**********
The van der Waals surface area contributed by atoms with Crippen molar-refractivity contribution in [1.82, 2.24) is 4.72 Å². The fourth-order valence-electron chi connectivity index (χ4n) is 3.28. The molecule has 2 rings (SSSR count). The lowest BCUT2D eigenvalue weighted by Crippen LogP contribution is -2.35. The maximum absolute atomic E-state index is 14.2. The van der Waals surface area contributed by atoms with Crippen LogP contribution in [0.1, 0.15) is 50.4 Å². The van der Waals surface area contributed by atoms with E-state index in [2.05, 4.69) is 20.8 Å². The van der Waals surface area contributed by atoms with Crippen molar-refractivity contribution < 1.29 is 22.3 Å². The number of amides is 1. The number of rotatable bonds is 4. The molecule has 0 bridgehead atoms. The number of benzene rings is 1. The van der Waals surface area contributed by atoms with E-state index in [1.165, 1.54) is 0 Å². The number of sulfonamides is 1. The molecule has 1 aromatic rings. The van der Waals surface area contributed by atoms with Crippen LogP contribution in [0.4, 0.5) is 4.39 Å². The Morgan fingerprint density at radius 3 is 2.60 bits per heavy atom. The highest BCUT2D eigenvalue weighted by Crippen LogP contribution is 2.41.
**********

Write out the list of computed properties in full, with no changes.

The van der Waals surface area contributed by atoms with Crippen molar-refractivity contribution in [1.82, 2.24) is 4.72 Å². The fourth-order valence-electron chi connectivity index (χ4n) is 3.28. The molecule has 2 rings (SSSR count). The lowest BCUT2D eigenvalue weighted by Crippen LogP contribution is -2.35. The maximum absolute atomic E-state index is 14.2. The van der Waals surface area contributed by atoms with Crippen LogP contribution in [0.1, 0.15) is 50.4 Å². The van der Waals surface area contributed by atoms with E-state index in [2.05, 4.69) is 20.8 Å². The van der Waals surface area contributed by atoms with Crippen molar-refractivity contribution < 1.29 is 22.3 Å². The number of amides is 1. The number of rotatable bonds is 4. The molecule has 0 bridgehead atoms. The number of benzene rings is 1. The van der Waals surface area contributed by atoms with E-state index in [1.165, 1.54) is 0 Å². The number of sulfonamides is 1. The molecule has 1 aromatic rings. The van der Waals surface area contributed by atoms with Crippen LogP contribution in [0.4, 0.5) is 4.39 Å². The Morgan fingerprint density at radius 3 is 2.60 bits per heavy atom. The highest BCUT2D eigenvalue weighted by Crippen LogP contribution is 2.41.